A Selective Guide to the Arts in Los Angeles

Green Day's American Idiot: The Musical / Photo by Michael Lamont

Any time you have a troupe of young people on stage singing their hearts out, you want to get behind them, cheer them on, share the passions they are feeling. In American Idiot, the musical built around the 2004 Green Day concept album of the same name, the nature of the production makes this more of a challenge than normal. In a drama that deals with youthful alienation, disaffection and ennui, the hurdle is high to find characters you can care about, especially when they are literally giving you the finger from the get-go.

In its favor, American Idiot, presented by DOMA Theatre Company at the MET Theatre through July 26, is neither dull, nor slow moving. Things zip along quickly, and there is always a lot to look at, with a dozen video screens, scads of era-relevant posters and graffiti and a cast of over 20 pumped up young actors. But more than anything, the music is what propels this production forward and therein lies its appeal. From hook-laden ballads to sneering power punk rockers, the songwriting and lyrical excellence of Green Day frontman Billie Joe Armstrong is always at the forefront. A live five-piece band, dressed in the punky black sartorial style of Green Day, plays all the songs from the original American Idiot (plus several others) at the back of the stage. Their musical performance is solid, although for a guitar-driven band, I would have liked the guitars to come a little more forward in the mix.

The main problem comes with the solo singing. Only a few of the many singers reveal moments where you can suspend disbelief and imagine you might be hearing an authentic rock performance. Most of the time, it is clear that you are hearing voices trained for musical theater, some more adept at it than others. While this has more or less always been the case with rock operas, and to be expected, I was still hoping — in vain — for a banishment of the faint falsetto, an exorcism of the emotive vibrato. It can happen: Billie Joe Armstrong actually joined the cast of the Broadway production for 50 performances in 2011, but don’t hold your breath for such a revelation here.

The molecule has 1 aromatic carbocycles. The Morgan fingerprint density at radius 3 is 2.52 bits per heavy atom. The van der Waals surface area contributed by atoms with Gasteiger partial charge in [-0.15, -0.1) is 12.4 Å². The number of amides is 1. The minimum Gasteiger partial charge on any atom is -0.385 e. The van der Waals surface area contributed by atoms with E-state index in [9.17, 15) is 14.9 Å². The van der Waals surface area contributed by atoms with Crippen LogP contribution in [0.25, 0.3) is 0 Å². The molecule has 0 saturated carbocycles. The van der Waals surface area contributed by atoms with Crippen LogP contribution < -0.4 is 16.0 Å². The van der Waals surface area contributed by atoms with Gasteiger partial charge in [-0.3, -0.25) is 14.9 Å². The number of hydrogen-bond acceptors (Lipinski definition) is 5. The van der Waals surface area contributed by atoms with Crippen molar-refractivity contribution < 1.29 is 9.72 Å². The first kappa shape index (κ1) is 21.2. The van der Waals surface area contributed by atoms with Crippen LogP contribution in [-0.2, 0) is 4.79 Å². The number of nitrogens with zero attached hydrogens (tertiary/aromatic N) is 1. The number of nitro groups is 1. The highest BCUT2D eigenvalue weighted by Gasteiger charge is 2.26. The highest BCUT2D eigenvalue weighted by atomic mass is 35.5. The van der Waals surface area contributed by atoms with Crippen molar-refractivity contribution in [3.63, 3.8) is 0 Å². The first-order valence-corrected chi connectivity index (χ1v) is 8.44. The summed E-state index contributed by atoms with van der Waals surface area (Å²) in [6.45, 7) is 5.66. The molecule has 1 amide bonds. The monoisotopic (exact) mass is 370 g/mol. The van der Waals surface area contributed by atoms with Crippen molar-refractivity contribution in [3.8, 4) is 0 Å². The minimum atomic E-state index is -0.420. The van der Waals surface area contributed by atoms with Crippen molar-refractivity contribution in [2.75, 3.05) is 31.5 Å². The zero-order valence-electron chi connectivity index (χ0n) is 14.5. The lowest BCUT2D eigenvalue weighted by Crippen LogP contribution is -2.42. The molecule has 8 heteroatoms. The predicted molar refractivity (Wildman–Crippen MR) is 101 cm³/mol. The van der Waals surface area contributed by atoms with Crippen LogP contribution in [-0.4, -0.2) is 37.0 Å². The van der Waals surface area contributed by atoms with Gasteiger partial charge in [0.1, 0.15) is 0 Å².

However wanting American Idiot may be for that one true voice, Musical Director Chris Raymond has given us something nearly as good — densely layered multi-part harmonies that are the basis of many of the songs, and it’s a good decision. The complex harmonies mask any individual inadequacies, and it becomes satisfying to hear the new arrangements with voice upon voice upon voice.

But you still need charismatic and magnetic leads to carry the dramatic action. Unfortunately, the main character, known as Johnny/Jesus of Suburbia (played by Jess Ford), just wasn’t very convincing, vocally or otherwise. He seemed more confused than rebellious, more Judas than Jesus. To be fair, this may be partly a structural problem with the concept. Johnny/Jesus is supposed to be a confused, rudderless character — and he’s not alone; his bong-smoking compatriots aptly personify the song Give Me Novocaine. It falls mainly to Johnny’s alter-ego, punk lord St. Jimmy (played with a quasi Billy Idol brashness by Andrew Diego), to shoulder the task of being charismatic.

The symbol of American Idiot is a fist holding a bleeding heart/hand grenade. It’s a good metaphor in that it ties together the themes of wounded souls searching for emotional connection/meaning, while lobbing bombs of contempt at the perceived stupidity and conformity of “straight” America. True to its period, there are images of Bush and Cheney mixed in with faceless suburban tract homes, images of war and fast food franchises. But the latter is just window dressing for the song and dance ensembles that tell the story of the rather pathetic characters. If you can overlook actually caring about these characters, you’ll have a great time fist-pumping along with the cast through hit after hit.

—David Maurer, Culture Spot LA

“American Idiot” runs Fridays and Saturdays at 8 p.m. and Sundays at 3 p.m. from June 5 through July 26 (dark July 4). Tickets range from $30 to $34.99; seniors and students with ID pay $20. The MET Theatre is located at 1089 N. Oxford Ave., LA 90029. For reservations, call (323) 802-9181, or visit www.domatheatre.com.